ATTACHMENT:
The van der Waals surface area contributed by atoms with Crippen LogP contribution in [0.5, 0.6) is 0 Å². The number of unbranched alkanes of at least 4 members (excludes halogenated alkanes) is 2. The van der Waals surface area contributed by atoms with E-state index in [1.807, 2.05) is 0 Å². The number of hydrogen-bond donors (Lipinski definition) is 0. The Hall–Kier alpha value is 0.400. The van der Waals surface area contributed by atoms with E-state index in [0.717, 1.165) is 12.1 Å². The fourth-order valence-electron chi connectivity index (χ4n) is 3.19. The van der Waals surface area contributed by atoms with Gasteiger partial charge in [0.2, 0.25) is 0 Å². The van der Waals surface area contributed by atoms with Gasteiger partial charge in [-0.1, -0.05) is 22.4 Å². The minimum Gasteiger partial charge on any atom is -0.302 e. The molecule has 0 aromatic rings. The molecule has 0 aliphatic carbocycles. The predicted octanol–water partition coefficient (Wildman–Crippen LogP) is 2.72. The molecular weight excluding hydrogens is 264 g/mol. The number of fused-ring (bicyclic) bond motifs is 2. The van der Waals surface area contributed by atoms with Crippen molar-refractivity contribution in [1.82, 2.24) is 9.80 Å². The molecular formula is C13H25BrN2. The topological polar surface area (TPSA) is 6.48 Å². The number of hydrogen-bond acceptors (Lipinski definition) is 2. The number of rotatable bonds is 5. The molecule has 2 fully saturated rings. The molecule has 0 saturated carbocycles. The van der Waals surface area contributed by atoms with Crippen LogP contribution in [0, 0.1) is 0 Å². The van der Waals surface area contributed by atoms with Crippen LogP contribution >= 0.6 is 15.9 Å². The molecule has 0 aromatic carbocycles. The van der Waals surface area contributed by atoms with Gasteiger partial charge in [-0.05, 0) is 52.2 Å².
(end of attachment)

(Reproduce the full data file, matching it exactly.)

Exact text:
The van der Waals surface area contributed by atoms with Crippen LogP contribution in [0.5, 0.6) is 0 Å². The number of unbranched alkanes of at least 4 members (excludes halogenated alkanes) is 2. The van der Waals surface area contributed by atoms with E-state index in [1.807, 2.05) is 0 Å². The number of hydrogen-bond donors (Lipinski definition) is 0. The Hall–Kier alpha value is 0.400. The van der Waals surface area contributed by atoms with E-state index in [0.717, 1.165) is 12.1 Å². The fourth-order valence-electron chi connectivity index (χ4n) is 3.19. The van der Waals surface area contributed by atoms with Gasteiger partial charge in [0.2, 0.25) is 0 Å². The van der Waals surface area contributed by atoms with Gasteiger partial charge in [-0.1, -0.05) is 22.4 Å². The minimum Gasteiger partial charge on any atom is -0.302 e. The molecule has 0 aromatic rings. The molecule has 0 aliphatic carbocycles. The predicted octanol–water partition coefficient (Wildman–Crippen LogP) is 2.72. The molecular weight excluding hydrogens is 264 g/mol. The number of fused-ring (bicyclic) bond motifs is 2. The van der Waals surface area contributed by atoms with Crippen molar-refractivity contribution in [1.82, 2.24) is 9.80 Å². The molecular formula is C13H25BrN2. The topological polar surface area (TPSA) is 6.48 Å². The number of hydrogen-bond acceptors (Lipinski definition) is 2. The number of rotatable bonds is 5. The molecule has 2 fully saturated rings. The molecule has 0 saturated carbocycles. The van der Waals surface area contributed by atoms with Crippen LogP contribution in [0, 0.1) is 0 Å². The van der Waals surface area contributed by atoms with Crippen LogP contribution >= 0.6 is 15.9 Å². The molecule has 0 aromatic carbocycles. The van der Waals surface area contributed by atoms with Gasteiger partial charge in [-0.05, 0) is 52.2 Å².